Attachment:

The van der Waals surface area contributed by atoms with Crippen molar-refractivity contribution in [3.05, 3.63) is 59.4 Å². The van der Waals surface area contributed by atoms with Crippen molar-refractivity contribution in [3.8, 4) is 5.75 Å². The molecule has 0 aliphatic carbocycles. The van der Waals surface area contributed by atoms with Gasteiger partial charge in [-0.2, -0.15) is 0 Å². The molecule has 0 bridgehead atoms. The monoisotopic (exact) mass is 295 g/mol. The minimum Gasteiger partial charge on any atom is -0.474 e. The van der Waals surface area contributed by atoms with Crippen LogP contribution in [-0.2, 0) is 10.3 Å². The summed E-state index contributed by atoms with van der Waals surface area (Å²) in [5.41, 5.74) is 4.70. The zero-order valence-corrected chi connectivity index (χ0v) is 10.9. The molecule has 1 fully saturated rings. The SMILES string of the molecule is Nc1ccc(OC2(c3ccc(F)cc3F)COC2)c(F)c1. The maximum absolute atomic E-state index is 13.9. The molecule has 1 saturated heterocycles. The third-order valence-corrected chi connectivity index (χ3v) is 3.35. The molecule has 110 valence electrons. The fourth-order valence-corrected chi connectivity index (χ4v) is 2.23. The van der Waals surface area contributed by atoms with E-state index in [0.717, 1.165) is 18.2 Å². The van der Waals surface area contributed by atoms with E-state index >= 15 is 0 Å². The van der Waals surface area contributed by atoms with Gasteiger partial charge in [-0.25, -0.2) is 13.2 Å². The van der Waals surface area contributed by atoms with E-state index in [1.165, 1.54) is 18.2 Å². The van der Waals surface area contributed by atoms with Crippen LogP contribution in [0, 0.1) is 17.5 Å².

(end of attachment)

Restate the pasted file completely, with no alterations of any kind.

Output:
The van der Waals surface area contributed by atoms with Crippen molar-refractivity contribution in [3.05, 3.63) is 59.4 Å². The van der Waals surface area contributed by atoms with Crippen molar-refractivity contribution in [3.8, 4) is 5.75 Å². The molecule has 0 aliphatic carbocycles. The van der Waals surface area contributed by atoms with Gasteiger partial charge in [-0.2, -0.15) is 0 Å². The molecule has 0 bridgehead atoms. The monoisotopic (exact) mass is 295 g/mol. The minimum Gasteiger partial charge on any atom is -0.474 e. The van der Waals surface area contributed by atoms with Crippen LogP contribution in [-0.2, 0) is 10.3 Å². The summed E-state index contributed by atoms with van der Waals surface area (Å²) in [5.41, 5.74) is 4.70. The zero-order valence-corrected chi connectivity index (χ0v) is 10.9. The molecule has 1 fully saturated rings. The SMILES string of the molecule is Nc1ccc(OC2(c3ccc(F)cc3F)COC2)c(F)c1. The maximum absolute atomic E-state index is 13.9. The molecule has 1 saturated heterocycles. The third-order valence-corrected chi connectivity index (χ3v) is 3.35. The molecule has 110 valence electrons. The fourth-order valence-corrected chi connectivity index (χ4v) is 2.23. The van der Waals surface area contributed by atoms with E-state index in [0.717, 1.165) is 18.2 Å². The van der Waals surface area contributed by atoms with E-state index >= 15 is 0 Å². The van der Waals surface area contributed by atoms with Gasteiger partial charge in [-0.25, -0.2) is 13.2 Å². The van der Waals surface area contributed by atoms with E-state index in [1.165, 1.54) is 18.2 Å². The van der Waals surface area contributed by atoms with Crippen LogP contribution in [0, 0.1) is 17.5 Å².